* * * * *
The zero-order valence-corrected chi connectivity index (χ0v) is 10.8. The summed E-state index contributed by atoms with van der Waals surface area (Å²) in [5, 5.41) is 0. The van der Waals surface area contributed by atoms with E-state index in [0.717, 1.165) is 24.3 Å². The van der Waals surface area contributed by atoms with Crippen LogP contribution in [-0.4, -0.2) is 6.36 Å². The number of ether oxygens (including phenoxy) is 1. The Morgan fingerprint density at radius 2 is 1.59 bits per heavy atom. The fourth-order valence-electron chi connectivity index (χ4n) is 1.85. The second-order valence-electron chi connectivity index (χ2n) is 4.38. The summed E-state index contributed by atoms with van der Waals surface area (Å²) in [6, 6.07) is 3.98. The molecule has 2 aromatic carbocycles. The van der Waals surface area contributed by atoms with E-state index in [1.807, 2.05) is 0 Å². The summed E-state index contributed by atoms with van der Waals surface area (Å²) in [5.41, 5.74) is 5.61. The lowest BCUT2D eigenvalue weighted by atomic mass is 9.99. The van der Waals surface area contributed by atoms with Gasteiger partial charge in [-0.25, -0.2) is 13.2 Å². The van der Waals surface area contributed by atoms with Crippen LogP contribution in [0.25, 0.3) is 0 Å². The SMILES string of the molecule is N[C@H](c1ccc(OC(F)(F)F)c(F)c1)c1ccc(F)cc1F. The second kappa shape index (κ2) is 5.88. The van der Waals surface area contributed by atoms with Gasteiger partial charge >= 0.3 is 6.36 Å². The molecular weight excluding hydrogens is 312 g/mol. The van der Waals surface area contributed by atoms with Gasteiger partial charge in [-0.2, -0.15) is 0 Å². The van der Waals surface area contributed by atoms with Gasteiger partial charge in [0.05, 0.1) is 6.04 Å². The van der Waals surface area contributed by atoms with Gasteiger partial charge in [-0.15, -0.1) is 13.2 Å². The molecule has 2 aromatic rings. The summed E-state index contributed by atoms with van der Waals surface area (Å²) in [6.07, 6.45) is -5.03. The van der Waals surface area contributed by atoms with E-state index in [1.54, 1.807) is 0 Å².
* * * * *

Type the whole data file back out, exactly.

The zero-order valence-corrected chi connectivity index (χ0v) is 10.8. The summed E-state index contributed by atoms with van der Waals surface area (Å²) in [5, 5.41) is 0. The van der Waals surface area contributed by atoms with E-state index in [0.717, 1.165) is 24.3 Å². The van der Waals surface area contributed by atoms with Crippen LogP contribution in [-0.4, -0.2) is 6.36 Å². The number of ether oxygens (including phenoxy) is 1. The Morgan fingerprint density at radius 2 is 1.59 bits per heavy atom. The fourth-order valence-electron chi connectivity index (χ4n) is 1.85. The second-order valence-electron chi connectivity index (χ2n) is 4.38. The summed E-state index contributed by atoms with van der Waals surface area (Å²) in [6, 6.07) is 3.98. The molecule has 2 aromatic carbocycles. The van der Waals surface area contributed by atoms with E-state index in [1.807, 2.05) is 0 Å². The summed E-state index contributed by atoms with van der Waals surface area (Å²) in [5.41, 5.74) is 5.61. The lowest BCUT2D eigenvalue weighted by atomic mass is 9.99. The van der Waals surface area contributed by atoms with Gasteiger partial charge in [-0.25, -0.2) is 13.2 Å². The van der Waals surface area contributed by atoms with Crippen LogP contribution in [0.25, 0.3) is 0 Å². The SMILES string of the molecule is N[C@H](c1ccc(OC(F)(F)F)c(F)c1)c1ccc(F)cc1F. The second kappa shape index (κ2) is 5.88. The van der Waals surface area contributed by atoms with Gasteiger partial charge >= 0.3 is 6.36 Å². The molecular weight excluding hydrogens is 312 g/mol. The van der Waals surface area contributed by atoms with Gasteiger partial charge in [-0.2, -0.15) is 0 Å². The van der Waals surface area contributed by atoms with Gasteiger partial charge in [0.05, 0.1) is 6.04 Å². The van der Waals surface area contributed by atoms with Gasteiger partial charge in [-0.15, -0.1) is 13.2 Å². The molecule has 2 aromatic rings. The summed E-state index contributed by atoms with van der Waals surface area (Å²) in [6.07, 6.45) is -5.03. The van der Waals surface area contributed by atoms with E-state index in [1.54, 1.807) is 0 Å².